The exterior design of the LR2 is more cosmopolitan than its larger LR3 and Range Rover siblings. It fits as well in the school parking lot as it does at a riverside campsite, and is capable of reaching both destinations.
The LR2 has one trim level, the HSE, which comes with a 3.2L inline 6-cylinder engine that was co-developed with Volvo, mated to a 6-speed automatic transmission. It puts out 230 hp and has 234 lb-ft of torque, and can tow a respectable 3,500 lbs. It features permanent intelligent all-wheel drive and a high clearance for off-road adventures.
Unlike the other SUVs in the Rover family, the LR2 does not have low gear for off-road use. But it does feature the Rover family's Terrain Response system. This clever bit of technology allows the driver to select for conditions using a dial -- snow, muddy ruts, sand -- and the central computer will adjust the vehicle's controls to deliver the best possible performance.
The LR2 gets respectable gas mileage, at 15 mpg city, 22 mpg highway. The long-travel suspension system, plus emergency brake assist and roll stability control, make driving this SUV more like driving a sedan with plenty of cargo space. The rear stadium-style seats fold flat to the floor for nearly 60 cubic feet of usable space.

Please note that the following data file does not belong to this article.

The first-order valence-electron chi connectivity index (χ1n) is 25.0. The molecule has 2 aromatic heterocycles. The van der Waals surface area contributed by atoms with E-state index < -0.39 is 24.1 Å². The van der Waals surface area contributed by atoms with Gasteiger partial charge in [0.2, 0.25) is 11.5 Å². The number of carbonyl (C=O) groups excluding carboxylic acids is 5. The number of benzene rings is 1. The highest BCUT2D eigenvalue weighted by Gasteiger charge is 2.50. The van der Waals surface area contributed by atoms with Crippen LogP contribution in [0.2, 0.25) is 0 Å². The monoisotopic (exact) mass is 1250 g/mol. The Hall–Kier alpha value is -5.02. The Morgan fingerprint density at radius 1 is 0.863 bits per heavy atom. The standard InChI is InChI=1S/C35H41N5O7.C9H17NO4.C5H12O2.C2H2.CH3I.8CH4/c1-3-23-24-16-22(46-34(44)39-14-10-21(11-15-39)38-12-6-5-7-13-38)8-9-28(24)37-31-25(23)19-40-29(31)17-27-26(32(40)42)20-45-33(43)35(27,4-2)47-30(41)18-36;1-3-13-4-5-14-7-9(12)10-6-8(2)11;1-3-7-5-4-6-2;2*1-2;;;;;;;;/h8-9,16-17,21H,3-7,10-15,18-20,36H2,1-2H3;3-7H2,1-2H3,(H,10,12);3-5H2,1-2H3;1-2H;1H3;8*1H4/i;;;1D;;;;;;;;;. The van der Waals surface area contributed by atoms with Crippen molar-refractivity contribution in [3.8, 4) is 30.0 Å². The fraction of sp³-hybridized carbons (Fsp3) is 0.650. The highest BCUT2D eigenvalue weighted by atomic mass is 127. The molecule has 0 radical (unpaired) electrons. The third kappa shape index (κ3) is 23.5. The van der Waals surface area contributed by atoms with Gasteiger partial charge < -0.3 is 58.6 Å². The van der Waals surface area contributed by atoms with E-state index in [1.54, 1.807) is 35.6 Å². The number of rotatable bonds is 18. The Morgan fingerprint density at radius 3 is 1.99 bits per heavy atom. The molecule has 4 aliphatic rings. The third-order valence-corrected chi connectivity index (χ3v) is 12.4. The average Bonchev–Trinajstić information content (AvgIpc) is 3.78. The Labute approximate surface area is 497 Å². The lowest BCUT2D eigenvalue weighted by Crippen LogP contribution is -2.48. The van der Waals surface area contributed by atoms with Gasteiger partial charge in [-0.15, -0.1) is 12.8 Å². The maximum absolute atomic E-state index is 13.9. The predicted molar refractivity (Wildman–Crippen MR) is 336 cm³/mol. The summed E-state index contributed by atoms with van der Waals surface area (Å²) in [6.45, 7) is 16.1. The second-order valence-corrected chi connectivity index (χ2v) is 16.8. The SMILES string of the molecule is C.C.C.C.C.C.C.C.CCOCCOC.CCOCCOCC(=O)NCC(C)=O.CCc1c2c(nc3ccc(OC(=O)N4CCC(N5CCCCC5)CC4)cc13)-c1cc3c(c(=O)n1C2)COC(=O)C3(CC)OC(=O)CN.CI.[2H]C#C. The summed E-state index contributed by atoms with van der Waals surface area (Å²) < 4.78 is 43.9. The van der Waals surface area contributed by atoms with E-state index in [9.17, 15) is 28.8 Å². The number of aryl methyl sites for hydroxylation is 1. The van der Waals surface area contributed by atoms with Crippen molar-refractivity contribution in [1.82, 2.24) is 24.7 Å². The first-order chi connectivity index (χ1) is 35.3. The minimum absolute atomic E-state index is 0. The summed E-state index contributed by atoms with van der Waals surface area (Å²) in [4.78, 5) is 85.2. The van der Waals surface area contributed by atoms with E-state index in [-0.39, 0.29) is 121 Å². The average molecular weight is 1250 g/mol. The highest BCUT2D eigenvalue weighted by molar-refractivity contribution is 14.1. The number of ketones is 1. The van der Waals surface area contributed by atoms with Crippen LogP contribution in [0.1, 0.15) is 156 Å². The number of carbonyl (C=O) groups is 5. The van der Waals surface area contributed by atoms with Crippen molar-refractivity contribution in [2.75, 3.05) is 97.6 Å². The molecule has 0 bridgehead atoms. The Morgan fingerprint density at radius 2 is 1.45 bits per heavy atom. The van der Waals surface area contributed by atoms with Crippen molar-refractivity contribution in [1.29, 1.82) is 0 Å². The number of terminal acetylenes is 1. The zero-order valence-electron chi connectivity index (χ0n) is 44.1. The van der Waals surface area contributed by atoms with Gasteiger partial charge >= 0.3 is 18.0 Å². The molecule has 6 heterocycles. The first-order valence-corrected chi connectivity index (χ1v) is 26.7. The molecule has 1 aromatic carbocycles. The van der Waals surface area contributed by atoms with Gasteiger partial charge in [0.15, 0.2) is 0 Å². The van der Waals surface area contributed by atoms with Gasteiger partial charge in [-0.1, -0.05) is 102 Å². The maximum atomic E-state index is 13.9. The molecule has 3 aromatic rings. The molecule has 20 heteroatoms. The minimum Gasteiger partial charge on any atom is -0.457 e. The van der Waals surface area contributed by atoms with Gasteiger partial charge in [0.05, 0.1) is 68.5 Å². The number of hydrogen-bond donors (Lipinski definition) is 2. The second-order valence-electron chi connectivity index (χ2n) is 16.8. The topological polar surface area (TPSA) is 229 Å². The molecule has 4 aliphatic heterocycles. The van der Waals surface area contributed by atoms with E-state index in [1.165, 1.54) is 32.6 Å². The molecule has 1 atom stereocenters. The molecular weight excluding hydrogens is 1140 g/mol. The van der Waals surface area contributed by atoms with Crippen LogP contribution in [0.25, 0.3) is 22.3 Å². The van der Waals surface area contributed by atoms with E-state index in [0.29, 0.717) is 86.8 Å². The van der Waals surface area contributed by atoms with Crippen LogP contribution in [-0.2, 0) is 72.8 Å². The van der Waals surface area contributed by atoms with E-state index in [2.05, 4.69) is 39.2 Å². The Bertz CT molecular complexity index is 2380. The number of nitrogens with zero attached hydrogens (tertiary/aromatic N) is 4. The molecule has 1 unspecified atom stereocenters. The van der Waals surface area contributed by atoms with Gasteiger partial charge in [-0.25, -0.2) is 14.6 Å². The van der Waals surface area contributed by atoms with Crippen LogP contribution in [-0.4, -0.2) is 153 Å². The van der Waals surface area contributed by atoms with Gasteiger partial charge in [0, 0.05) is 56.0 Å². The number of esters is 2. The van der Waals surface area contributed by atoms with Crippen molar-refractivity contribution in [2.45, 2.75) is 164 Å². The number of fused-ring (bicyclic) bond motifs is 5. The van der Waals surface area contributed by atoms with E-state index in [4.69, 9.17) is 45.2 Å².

Standard features include headlight washers and wipers, an 8-way power driver seat, push-button start, and a 9-speaker Alpine audio system. Standard wheels are 19", but 18" wheels are available at no cost to better fit snow chains.
Several optional packages are available to fill in the standard feature gaps. The cold climate package adds heated seats, heated front windshield, and heated windshield washer jets. The lighting package adds puddle lamps and adaptive front lighting that swivels in sync with the steering. The technology package adds GPS, Bluetooth, a surround-sound stereo upgrade and rear-seat audio controls.
In 2008, Land Rover replaced the Freelander model with the LR2, and it's keeping the formula for 2009. The LR2 is Land Rover's smallest SUV.